A senior citizen vlogger with a handlebar mustache pitched The Observer on his idea, a men’s grooming series, focusing largely on ornate facial hair. “Getting into the market is easy, because anyone is a publisher today,” he intoned. “Making money off of your ideas, that’s another story.”
That seemed to be the rub at this conference, entitled The Future of Digital Hollywood. “People think you’ve got great content, that will be the key,” said the panel’s host, Gary Delfiner, SVP at Screen Media Ventures. “But the whole mentality, build it and they will come, that doesn’t work anymore.”
Delfiner took a dramatic pause, or perhaps just a deep breath. “But for those of you who think there is no business here, well just take a look at Dina.”
Dina Kaplan, co-founder of blip.tv, smiled, cupping her chin in one hand. Blip is a New York based network for independent web shows ranging from videogame strategy seminars to tween singing sensations. “I can tell you that our tops shows are now pulling in hundreds of thousands and we expect that to be millions this year,” Ms. Kaplan said.
Ears around the room perked up. “For a long time people thought of us as the little engine that could,” she went on. “But this is the year people are going to realize we’re serious business.”
When it was founded back in 2005 blip had a simple thesis. There would be a huge market for a network of independently produced web series. This, of course, was a longstanding dream. Josh Harris had tried and failed with Pseudo back in 2000, despite telling the major networks on 60 minutes that he was coming for their heads.
“If you looked at the market back then, there were a lot of companies in the space who had raised gobs of money,” says Blip co-founder and CEO Mike Hudack. “But then we Youtube took off, their boards started pushing them to be “me too”, and chase the viral video world of dogs on skateboards.”
In the beginning the founders kept their days jobs and paid the bandwith costs out of their own pockets. “There was really just one web show at the time, Rocketboom,” says Kaplan, “So the whole thing was kind of built on a dream.”
Warren Lee, a venture partner at Canaan specializing in video, passed on blip when the company pitched him in 2008 but invested 18 months later. “It became clear that they really understood where they fit into the market, and that this was a business with a ton of potential to scale,” says Lee.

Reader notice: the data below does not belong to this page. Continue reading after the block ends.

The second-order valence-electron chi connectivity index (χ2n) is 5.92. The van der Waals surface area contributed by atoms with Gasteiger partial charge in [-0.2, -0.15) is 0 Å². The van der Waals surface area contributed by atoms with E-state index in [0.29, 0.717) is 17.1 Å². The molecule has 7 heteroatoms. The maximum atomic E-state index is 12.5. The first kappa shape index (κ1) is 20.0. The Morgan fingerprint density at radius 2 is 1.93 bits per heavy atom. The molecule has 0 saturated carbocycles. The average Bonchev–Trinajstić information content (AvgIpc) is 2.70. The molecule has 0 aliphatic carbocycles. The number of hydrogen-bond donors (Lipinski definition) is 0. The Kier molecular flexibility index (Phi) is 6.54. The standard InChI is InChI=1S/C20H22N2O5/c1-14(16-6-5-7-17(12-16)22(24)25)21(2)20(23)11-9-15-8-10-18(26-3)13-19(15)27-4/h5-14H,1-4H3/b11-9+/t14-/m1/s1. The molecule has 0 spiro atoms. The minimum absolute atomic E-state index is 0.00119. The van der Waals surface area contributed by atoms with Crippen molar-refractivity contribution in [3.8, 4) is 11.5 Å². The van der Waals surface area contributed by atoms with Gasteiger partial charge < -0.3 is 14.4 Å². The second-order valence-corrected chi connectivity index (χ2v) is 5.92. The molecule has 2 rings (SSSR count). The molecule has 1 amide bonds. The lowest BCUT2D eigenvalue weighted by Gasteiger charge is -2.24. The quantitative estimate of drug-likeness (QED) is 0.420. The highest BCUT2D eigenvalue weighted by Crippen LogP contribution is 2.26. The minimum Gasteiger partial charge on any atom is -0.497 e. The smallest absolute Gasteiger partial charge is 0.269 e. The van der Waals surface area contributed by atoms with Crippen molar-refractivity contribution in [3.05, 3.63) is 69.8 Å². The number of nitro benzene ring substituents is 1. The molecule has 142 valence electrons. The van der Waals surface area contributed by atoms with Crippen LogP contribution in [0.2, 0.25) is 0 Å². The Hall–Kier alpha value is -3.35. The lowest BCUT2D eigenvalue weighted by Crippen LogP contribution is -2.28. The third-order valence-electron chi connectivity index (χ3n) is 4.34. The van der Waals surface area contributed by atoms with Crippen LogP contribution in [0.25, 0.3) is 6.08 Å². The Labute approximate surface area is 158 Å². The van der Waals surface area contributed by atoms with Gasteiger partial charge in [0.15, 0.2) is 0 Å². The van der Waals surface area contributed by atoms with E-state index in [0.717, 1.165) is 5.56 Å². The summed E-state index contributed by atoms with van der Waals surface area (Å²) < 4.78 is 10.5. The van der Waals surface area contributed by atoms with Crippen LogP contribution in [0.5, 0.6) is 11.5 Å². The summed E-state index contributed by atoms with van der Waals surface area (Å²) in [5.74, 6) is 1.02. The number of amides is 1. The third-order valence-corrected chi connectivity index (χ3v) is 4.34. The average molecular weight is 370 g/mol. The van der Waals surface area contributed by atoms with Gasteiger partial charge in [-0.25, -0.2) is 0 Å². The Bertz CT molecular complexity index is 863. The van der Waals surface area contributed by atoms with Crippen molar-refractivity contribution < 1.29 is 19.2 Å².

This year of blip’s more than 50,000 shows will earn six figures, enough to pay full-time employees and health insurance. In 2010 the company saw its ad revenue increase five fold and expect that to double or triple again this year.
The recent acquisition of New Next Networks by Youtube north of $40 million has put the spotlight on the business of original content for the web. “For a while everyone was focused on the bottom and the top,” said Ms. Kaplan. There were the amateur videos on Youtube which might go viral and there were the well produced corporate shows which got funneled to Hulu. “Now people are beginning to see that the value in the middle of that pyramid.”
The key to this success has been scale. blip does 140 million video views a month on 33 million uniques, with the average viewer sitting down for a 25 minute session. Shows on blip end up pretty much anywhere the eyeballs are, from Youtube to AOL. Ad revenue is split 50/50 between the folks producing the programs and blip. Even with their size , however, blip has no interest in producing its own content. “We’ll never play in the Hulu sandbox,” says Kaplan.
The independent ethos is a key part of the success of programs on blip.tv. The most popular show on the network insists on keeping its growing business private. “I keep encouraging them to tell people about it,” says Kaplan. “But they feel like they might lose of their street cred with the fans if viewers knew they were making $450,000.” The joke around the blip office these days is that the stars of the network are now earning far more than the execs, says Kaplan. “But that just means we’re doing our jobs right.”